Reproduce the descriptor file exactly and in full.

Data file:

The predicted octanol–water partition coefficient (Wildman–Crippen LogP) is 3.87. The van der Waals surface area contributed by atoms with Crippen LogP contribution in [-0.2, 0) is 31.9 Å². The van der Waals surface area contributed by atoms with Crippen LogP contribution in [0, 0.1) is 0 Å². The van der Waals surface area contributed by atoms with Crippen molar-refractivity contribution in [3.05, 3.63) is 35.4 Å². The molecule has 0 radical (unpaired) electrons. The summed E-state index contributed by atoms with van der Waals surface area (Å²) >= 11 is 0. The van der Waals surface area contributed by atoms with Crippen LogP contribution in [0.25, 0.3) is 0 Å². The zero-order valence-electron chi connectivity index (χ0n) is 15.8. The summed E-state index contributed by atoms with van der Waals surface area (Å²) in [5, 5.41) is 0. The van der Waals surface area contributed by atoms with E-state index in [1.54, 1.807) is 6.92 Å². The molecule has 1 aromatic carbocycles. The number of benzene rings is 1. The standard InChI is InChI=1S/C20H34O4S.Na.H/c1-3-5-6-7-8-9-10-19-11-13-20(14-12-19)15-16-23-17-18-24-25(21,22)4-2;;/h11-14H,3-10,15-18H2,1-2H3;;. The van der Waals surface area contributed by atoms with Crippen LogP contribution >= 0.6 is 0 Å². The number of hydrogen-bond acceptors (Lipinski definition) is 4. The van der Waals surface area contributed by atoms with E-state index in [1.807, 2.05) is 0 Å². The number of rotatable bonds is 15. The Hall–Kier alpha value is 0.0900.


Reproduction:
The predicted octanol–water partition coefficient (Wildman–Crippen LogP) is 3.87. The van der Waals surface area contributed by atoms with Crippen LogP contribution in [-0.2, 0) is 31.9 Å². The van der Waals surface area contributed by atoms with Crippen LogP contribution in [0, 0.1) is 0 Å². The van der Waals surface area contributed by atoms with Crippen molar-refractivity contribution in [3.05, 3.63) is 35.4 Å². The molecule has 0 radical (unpaired) electrons. The summed E-state index contributed by atoms with van der Waals surface area (Å²) >= 11 is 0. The van der Waals surface area contributed by atoms with Crippen LogP contribution in [0.25, 0.3) is 0 Å². The zero-order valence-electron chi connectivity index (χ0n) is 15.8. The summed E-state index contributed by atoms with van der Waals surface area (Å²) in [5, 5.41) is 0. The van der Waals surface area contributed by atoms with E-state index in [1.54, 1.807) is 6.92 Å². The molecule has 1 aromatic carbocycles. The number of benzene rings is 1. The standard InChI is InChI=1S/C20H34O4S.Na.H/c1-3-5-6-7-8-9-10-19-11-13-20(14-12-19)15-16-23-17-18-24-25(21,22)4-2;;/h11-14H,3-10,15-18H2,1-2H3;;. The van der Waals surface area contributed by atoms with Crippen LogP contribution >= 0.6 is 0 Å². The number of hydrogen-bond acceptors (Lipinski definition) is 4. The van der Waals surface area contributed by atoms with E-state index in [1.807, 2.05) is 0 Å². The number of rotatable bonds is 15. The Hall–Kier alpha value is 0.0900.